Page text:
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Newspaper Uses Student Test Data to Rate Los Angeles Teachers – Union Leaders Howl

August 19, 2010

Last Saturday, the Los Angeles Times published a lengthy article headlined “Grading the Teacher” – the first in a proposed series   that has stirred up a tempest.  The LA Times obtained seven years of math and English test scores from the Los Angeles Unified School District and then used the test score results to estimate the effectiveness of some 6,000 Los Angeles Unified School District teachers.

Within hours, the leader of the teachers union in Los Angeles Unified was bitterly criticizing the article’s methodology, and calling for a boycott of the newspaper.

"You're leading people in a dangerous direction, making it seem like you can judge the quality of a teacher by … a test," said A.J. Duffy, president of United Teachers Los Angeles, which has more than 40,000 members.

Duffy said he would urge local labor groups to ask their members to cancel their subscriptions to the newspaper.
U.S. Secretary of Education Arne Duncan soon entered the fray as well – essentially supporting the newspaper’s publication of the data. The Los Angeles Times quoted Duncan as saying "What's there to hide? . . . In education, we've been scared to talk about success."

Duncan (who is part of a Democratic administration) said “We can't do enough to recognize (these teachers), reward them, but — most importantly — to learn from them.”
California Secretary of Education Bonnie Reiss has likewise indicated that state government, under Gov. Arnold Schwarzenegger (a Republican), will encourage districts to develop and release value-added scores for teachers.
“Publishing this data is not about demonizing teachers,” Reiss said. “It's going to create a more market-driven approach to results.”

Reiss said the data would give school district administrators a better idea of which instructors need professional development. Reiss acknowledged that a statewide system for this data would take time to develop, but indicated that some districts, especially the larger ones, should be able to move quickly.

David Sanchez, president of the California Teachers Association, was quick to condemn the Los Angeles Times article.  “Publishing the database assembled by the LA Times as an accurate measure of teacher effectiveness or even as a 'value-added' assessment model is irresponsible and disrespectful to the hard-working teachers of Los Angeles. This LA Times model oversimplifies what defines an effective teacher and is based solely on one set of student test scores -- tests, I might add, that were never designed to measure teacher effectiveness or even student growth. The California Standards Tests are designed to measure grade-level standards, not student growth from the beginning of the school year to the end of the year. So trying to use that single test to create a value-added model in Los Angeles is impossible. In addition, all education research has concluded that using value-added models as a primary measure for evaluating teachers is not appropriate as the measures are too unstable and too vulnerable. It is impossible to fully separate out the influences of students' other teachers as well as school conditions, classroom assignments, and student attendance. Parents know their child is more than a test score and so are teachers.”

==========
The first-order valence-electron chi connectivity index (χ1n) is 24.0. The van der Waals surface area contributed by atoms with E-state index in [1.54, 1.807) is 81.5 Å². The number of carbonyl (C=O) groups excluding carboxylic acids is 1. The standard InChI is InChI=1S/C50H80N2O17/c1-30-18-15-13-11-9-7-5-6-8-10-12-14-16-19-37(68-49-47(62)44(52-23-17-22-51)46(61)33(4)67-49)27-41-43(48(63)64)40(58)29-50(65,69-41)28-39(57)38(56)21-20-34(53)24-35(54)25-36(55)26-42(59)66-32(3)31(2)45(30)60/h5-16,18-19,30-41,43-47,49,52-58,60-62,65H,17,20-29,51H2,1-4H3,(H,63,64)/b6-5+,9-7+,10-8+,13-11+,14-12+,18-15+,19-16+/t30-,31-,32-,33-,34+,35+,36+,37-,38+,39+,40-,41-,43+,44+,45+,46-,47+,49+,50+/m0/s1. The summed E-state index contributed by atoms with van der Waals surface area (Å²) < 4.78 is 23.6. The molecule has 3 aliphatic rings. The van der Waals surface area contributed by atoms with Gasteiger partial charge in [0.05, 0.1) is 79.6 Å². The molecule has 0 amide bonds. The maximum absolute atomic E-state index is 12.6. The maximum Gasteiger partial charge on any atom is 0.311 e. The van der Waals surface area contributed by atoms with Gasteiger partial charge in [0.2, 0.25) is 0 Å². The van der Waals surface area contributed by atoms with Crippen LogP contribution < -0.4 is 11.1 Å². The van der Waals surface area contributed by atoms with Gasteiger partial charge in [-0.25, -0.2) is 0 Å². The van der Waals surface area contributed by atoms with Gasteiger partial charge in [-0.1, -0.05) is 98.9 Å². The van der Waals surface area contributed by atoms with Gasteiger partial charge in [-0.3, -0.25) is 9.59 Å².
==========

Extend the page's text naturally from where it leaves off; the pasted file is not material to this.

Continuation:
But Duncan took the position that something could be gained from publishing the statistics.

“In the 6,000 teachers (the newspaper) studied, you have a minimum of 1,000 amazing teachers that are beating the odds every single day,” Duncan told The Times. “This is an extraordinary opportunity to take teaching in L.A. to another level — to identify those who year after year are getting great results in difficult circumstances.”

Using a single test as a measure of student achievement, and by extension the teacher performance, is troublesome. The Los Angeles Times writers have themselves recognized and acknowledged that fact in their article. Interestingly, they have chosen teachers in only grades 3-5, effectively side-stepping more complicated issues of secondary grades, mix of remedial and college preparatory classes, and students clustered based on language proficiency, disabilities, special needs and other factors.

We find the endorsement, and cheering, of this rather simple approach and methodology used in the newspaper’s “analysis” by the U.S. and California Secretaries of Education even more troubling. The far-reaching policy issues needed to cure deep-rooted problems cannot be designed based on popular sounding political agendas.

However, the union leadership has to realize that a fair and robust system of evaluating teacher effectiveness must be designed without any further delay to help provide an acceptable system of accountability. The old-fashion and trite practice of limited classroom observation, walkthroughs and evaluations based on a single criterion (or two) must be abandoned to allow California to respond to the students’ needs. Simply refusing to accept this reality and the routine tendency of fighting everything that has anything to do with “evaluating” teachers is not an option anymore. If unions do not accept the responsibility to partner in devising needed solutions, they may find themselves in a position of having to live with a system designed by someone with even less experience than a group of newspaper reporters.

Source:   EdBrief staff, Los Angeles Times.